Juan Pablo Fusi

From Wikipedia, the free encyclopedia
Jump to: navigation, search
Juan Pablo Fusi giving a speech after being granted the Lan Onari award.

Juan Pablo Fusi Aizpurua (San Sebastián, 1945) is a Spanish historian.[1][2][3] He specialises in contemporary history, the Basque Country[4] and nationalisms.

Studies[edit]

Fusi has a degree in History from Universidad Complutense de Madrid and has a Ph.D (History) from the same university.

Likewise, he has a Ph.D from University of Oxford and is a Doctor Honoris Causa in Humanities from New York University.[5]

Teaching[edit]

Fusi, currently Professor of History at Universidad Complutense de Madrid, where he has held the Chair of Contemporary History since 1988, has devoted a large part of his career teaching at universities in Spain, the United Kingdom and the United States.

He has been a lecturer at Universidad San Pablo-CEU and professor at universities in Murcia, Cantabria and the Basque Country.

As well as having taught at the universities of California, Wisconsin and Oxford, his main activity after studying under Raymond Carr was as Director of the Centre for Iberian Studies at St Antony's College (1976–1980).

Appointments[edit]

Between 1986 and 1990, Fusi was the Director of the Biblioteca Nacional de España,[4] and is still a member of its board of trustees. He has been the Academic Director at the Instituto Universitario de Investigación Ortega y Gasset and at the Fundación José Ortega y Gasset (2001–2006),[6][7] where he is still a trustee and Emeritus Fellow.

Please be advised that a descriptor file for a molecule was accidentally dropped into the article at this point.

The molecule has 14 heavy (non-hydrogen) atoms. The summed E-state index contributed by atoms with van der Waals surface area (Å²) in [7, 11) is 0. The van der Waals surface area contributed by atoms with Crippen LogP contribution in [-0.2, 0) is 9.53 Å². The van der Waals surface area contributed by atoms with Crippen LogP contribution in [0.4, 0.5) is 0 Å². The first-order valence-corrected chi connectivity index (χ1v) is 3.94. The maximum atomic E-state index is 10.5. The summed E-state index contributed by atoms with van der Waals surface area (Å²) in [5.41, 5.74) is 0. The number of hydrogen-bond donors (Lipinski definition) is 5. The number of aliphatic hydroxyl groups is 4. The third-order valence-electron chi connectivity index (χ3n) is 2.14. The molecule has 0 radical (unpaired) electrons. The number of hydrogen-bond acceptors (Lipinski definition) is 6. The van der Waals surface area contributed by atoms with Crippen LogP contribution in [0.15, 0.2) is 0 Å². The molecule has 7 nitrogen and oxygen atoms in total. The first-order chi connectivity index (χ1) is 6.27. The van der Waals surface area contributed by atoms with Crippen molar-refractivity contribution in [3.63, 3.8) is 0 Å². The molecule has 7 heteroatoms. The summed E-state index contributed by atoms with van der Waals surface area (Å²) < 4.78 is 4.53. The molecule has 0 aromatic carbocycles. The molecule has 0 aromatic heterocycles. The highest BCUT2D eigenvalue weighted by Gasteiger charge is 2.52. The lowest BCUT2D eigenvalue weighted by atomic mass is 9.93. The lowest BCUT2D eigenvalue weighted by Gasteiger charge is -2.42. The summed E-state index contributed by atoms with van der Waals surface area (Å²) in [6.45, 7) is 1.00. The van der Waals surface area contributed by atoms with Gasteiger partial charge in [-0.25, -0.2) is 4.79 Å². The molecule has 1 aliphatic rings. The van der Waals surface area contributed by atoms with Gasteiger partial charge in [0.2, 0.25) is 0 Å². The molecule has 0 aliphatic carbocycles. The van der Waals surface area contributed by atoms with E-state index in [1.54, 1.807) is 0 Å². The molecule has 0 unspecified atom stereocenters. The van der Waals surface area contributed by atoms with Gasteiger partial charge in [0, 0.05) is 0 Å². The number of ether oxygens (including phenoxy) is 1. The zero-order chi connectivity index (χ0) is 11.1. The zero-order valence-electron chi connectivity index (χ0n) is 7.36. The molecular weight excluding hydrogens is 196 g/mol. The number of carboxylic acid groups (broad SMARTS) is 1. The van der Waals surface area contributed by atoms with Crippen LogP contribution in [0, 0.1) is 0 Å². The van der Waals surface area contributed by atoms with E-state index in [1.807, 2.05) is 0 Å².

Committee of Experts[edit]

Fusi was a member of the ad hoc committee of experts set up to advise the Spanish government regarding the return of the polemical "Salamanca Papers" to the autonomous government of Catalonia. Comprising, among others, Federico Mayor Zaragoza and Columbia University Professor of History Edward Malefakis, the committee declared in 2004, by a majority of 14 of its 17 members, that it was "just and legitimate" that the documents be returned to the autonomous government.[8] The documents were finally transferred in 2005.

Publications[edit]

  • Spain: Dictatorship to Democracy. London: Routledge. 1979 (with Raymond Carr)
  • El País Vasco. Pluralismo y nacionalidad (1983)
  • Franco, autoritarismo y poder personal (1985) Madrid : Suma de Letras, 2001 ISBN 84-663-0185-2 Taurus Ediciones, 1995. ISBN 84-306-0053-1
  • España 1808-1996. El desafío de la modernidad (with Jordi Palafox, 1997)
  • España, la evolución de la identidad nacional (1999)
  • Un siglo de España. La cultura (2000).

He received the Premio Espejo de España award in 1976 for Spain: Dictatorship to Democracy, 1979, written in collaboration with Raymond Carr,[9] and in 2001 he received the Montaigne Prize.

His essay "La Patria lejana: el nacionalismo en el siglo XX" (2003), deals with the evolution and diversity of contemporary nationalist movements.

  • La España del siglo XX (with S. Juliá, J.L. García Delgado and J.C. Jiménez, 2003)
  • El País Vasco 1931-37. Autonomía. Revolución. Guerra Civil (2003)
  • El malestar de la modernidad. Cuatro ensayos sobre historia y cultura (2004)
  • Identidades proscritas. El no nacionalismo en sociedades nacionalistas (2006).

References[edit]

External links[edit]